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As the capabilities of natural language processing technology continue to advance, there is growing hype around the potential of chatbots and conversational AI systems. One such system, ChatGPT, claims to be able to engage in natural, human-like conversation and even provide useful information and advice. However, there are valid concerns about the limitations of ChatGPT and other conversational AI systems, and their ability to truly replicate human intelligence and interaction.
No, I didn’t write that. It was actually written by ChatGPT itself, a conversational AI software, after I asked it to create “an opening paragraph for an article skeptical of the capabilities of ChatGPT in the style of Kenan Malik”. I could quibble over solid prose, but it’s an impressive attempt. And it’s not hard to see why there’s been such a buzz, indeed infatuationabout the latest version of the chatbot since its release a week ago.
Powered by huge amounts of human-created text, ChatGPT looks for statistical regularities in this data, learns which words and phrases are associated with others, and is thus able to predict which words should follow in a given sentence, and how the sentences fit together. The result is a machine that can convincingly mimic human language.
He can write grade A essays, but he will also tell you that crushed glass is a useful health supplement.
This mimicry capability allows ChatGPT to write trials and poetry, imagine jokesformulate codedand answer the questions whether to a child or an expert. And to do it so well that many over the past week have both celebrated and panicked. “Trials are dead” wrote cognitive scientist Tim Kietzmann, an amplified view by many scholars. Others claim it’s okay end google as a search engine. And the program itself thinks it might be able to replace humans in jobs from insurance agent to court reporter.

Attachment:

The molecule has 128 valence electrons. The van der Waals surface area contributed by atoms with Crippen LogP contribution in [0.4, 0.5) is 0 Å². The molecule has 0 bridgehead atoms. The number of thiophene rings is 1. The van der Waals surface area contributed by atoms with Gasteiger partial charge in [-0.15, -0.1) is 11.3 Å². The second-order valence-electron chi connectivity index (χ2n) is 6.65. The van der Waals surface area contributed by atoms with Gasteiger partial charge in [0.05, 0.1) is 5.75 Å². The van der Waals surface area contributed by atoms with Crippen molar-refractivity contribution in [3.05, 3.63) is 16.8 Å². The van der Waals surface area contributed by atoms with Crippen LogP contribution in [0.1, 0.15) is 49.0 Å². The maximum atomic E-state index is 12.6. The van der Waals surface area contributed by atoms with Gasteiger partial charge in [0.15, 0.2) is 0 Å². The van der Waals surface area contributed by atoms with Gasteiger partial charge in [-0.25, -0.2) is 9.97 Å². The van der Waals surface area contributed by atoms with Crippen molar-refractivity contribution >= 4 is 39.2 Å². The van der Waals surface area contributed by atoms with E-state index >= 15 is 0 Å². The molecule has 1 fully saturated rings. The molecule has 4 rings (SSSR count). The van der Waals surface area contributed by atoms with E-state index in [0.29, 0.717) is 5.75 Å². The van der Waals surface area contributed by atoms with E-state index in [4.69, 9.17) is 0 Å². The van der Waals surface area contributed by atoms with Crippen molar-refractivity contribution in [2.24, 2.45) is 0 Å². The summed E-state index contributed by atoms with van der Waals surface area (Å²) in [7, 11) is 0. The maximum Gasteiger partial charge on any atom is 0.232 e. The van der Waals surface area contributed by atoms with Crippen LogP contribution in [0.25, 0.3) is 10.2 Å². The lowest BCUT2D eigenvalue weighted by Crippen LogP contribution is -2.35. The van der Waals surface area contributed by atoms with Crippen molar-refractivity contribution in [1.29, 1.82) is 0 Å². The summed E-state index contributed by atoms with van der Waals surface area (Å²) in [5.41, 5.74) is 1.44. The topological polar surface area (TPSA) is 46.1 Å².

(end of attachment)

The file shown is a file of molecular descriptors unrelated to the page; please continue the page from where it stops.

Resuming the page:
And yet, the chatbot that can write grade A essays will also tell you that if a woman can have a baby in nine months, nine women can have a baby in one month; this kilo of beef weighs more than a kilo of compressed air; and that crushed glass is useful health supplement. It can invent facts and reproduce many of the prejudices of the human world on which it is formed.
ChatGPT can be so compelling that Stack Overflow, a platform for developers to get help writing code, has banned users from posting answers generated by the chatbot. “The main problem,” the mods wrote, “is that even though the responses produced by ChatGPT have a high error rate, they generally look good.” Or, as another reviewer put it, it’s fluid bullshit.
Some of these issues will be resolved over time. Every conversation involving ChatGPT is part of the database used to improve the program. The next iteration, GPT-4, is planned for next year, and will be more convincing and make fewer errors.